Microsoft-Centered Design

And you wonder why Microsoft gets on people’s nerves…

So I’m perusing the various blog posts that have streamed out of the MIX 08 conference and some interesting talks are available online. So I head on over to the MIX 08 site to view some sessions and I run into this:

getsilver

Yep, I need to download Real Player, I mean Silverlight to watch these videos. Silverlight, for the less enlightened, is Microsoft’s foray into streaming video, rich media and rich apps on the Web (aka Microsoft’s Flash).

Putting aside general observations about industry trends and such, the move is just downright selfish. Here’s why: Flash video works well and Flash is installed. I can respect Microsoft’s desire to compete, but don’t do it at the expense of end users. Silverlight is bringing nothing new to the table here except distraction, disruption and what amounts to a dead end on a web page.

In the spirit of constructive criticism, I’d offer this to the Silverlight team: sit in a room with a whiteboard and think up some actual things that will compel users to install Silverlight with a fevered passion. In other words: invent something we don’t already have. We all know what user-centered design is all about. This is Microsoft-centered design. The users? They’re taken by the ear and forced to follow along. We’re force-fed Microsoft’s strategy.

I for one, am convinced that if Microsoft re-channeled their energy to delivering new and creative inventions that we don’t already have, we’d be pleasantly surprised.

This post shouldn’t be read as a wholesale condemnation of Microsoft. Microsoft’s sphere of influence is vast, and many good things have come from them. Office 2007/2008 is a beautifully designed experience in my opinion, and the features in the new Internet Explorer 8 show some out-of-the-box thinking. Such examples further emphasize my point.

C’mon Redmond, you can do better than this.

3 Comments Microsoft-Centered Design

  1. P.J. Oori

    Thank you! This is standard Microsoft trying to push their technologies into the playing ground that give us absolutely nothing new.
    The SWF has become the de-facto standard format for rich media. Additionally, it is increasingly moving towards open-source. Silverlight represents nothing new for the user and pushes a myriad of proprietary technologies down our throats which may or may not continue to be improved.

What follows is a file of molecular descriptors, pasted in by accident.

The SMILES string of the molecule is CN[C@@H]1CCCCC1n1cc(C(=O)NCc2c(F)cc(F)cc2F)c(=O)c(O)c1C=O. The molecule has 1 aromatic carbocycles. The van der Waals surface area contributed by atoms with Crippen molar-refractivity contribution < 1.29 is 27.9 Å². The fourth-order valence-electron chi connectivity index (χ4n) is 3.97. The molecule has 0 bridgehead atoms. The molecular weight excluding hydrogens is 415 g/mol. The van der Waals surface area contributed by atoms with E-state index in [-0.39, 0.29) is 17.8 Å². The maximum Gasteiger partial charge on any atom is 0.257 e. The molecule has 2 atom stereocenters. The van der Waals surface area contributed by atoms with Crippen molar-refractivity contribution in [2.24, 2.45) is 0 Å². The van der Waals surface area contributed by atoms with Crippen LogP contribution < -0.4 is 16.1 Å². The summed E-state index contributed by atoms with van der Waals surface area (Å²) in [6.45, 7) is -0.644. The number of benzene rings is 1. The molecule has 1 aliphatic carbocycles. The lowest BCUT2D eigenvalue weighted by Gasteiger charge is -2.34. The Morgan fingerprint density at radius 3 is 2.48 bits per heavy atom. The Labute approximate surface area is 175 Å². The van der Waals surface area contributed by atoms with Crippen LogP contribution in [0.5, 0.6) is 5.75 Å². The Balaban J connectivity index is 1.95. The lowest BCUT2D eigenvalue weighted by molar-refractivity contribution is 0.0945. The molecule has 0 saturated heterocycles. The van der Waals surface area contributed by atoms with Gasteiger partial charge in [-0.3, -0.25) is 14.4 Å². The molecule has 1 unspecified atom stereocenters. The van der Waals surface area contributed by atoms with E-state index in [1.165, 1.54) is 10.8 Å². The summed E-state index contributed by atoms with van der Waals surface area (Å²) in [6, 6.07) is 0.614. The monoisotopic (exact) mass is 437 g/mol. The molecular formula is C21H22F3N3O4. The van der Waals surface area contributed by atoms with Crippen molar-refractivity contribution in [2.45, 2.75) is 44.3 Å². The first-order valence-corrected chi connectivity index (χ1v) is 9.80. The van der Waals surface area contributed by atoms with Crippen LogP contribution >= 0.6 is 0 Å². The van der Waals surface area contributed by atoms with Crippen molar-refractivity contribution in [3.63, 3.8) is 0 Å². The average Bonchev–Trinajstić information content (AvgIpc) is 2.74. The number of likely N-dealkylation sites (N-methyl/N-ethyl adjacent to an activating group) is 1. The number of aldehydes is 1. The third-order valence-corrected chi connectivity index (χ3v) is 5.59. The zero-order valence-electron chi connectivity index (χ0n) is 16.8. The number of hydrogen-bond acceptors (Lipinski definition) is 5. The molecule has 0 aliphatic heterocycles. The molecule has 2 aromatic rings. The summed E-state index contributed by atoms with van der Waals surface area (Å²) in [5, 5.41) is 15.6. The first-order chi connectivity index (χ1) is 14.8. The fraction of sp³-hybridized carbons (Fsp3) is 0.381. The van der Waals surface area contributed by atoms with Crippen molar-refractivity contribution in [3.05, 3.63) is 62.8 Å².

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  2. barry.b

    “The SWF has become the de-facto standard format for rich media”
    note: de-facto standard.
    until recently, if you ran a Linux-based desktop that meant Flash fell into this category too. And what does Apple (with Quicktime) think of Flash as this “de-facto standard”? Not much I’d think.
    but that’s the best thing about standards, there’s so many to choose from. The only “standard” is the one controlled by the W3C. All the rest is jockeying for marketshare.
    Adobe are doing smart things by open-sourcing the Flex SDK and providing FlexBuilder3 free for education/students.
    Richard, you are right. Now that Scott Barnes has been promoted to Silverlight Product Manager, he’s going to have to lift his game, get his backside into gear and give the industry something new. “Mee-Too” isn’t going to cut it, I’ve ignored a bunch of video on Silverlight because it’s obviously some wierd-ar$e Microsoft format that my Mac doesn’t appreciate.
    but Barnes’ first battle is having a decent install base. and it sounds like by any means necessary.

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  3. Rich Ziade

    Yeh, it’s trick – can you get a foot in the door by being a nuisance? Think Internet Explorer showing up after Netscape Navigator.
    Then again…Navigator 4.x really sucked. IE won because it was better. Flash – for now – is really good – or at least good enough.
    Microsoft isn’t known for dropping an atomic bomb of innovation on you. It’s more a like a war of attrition.

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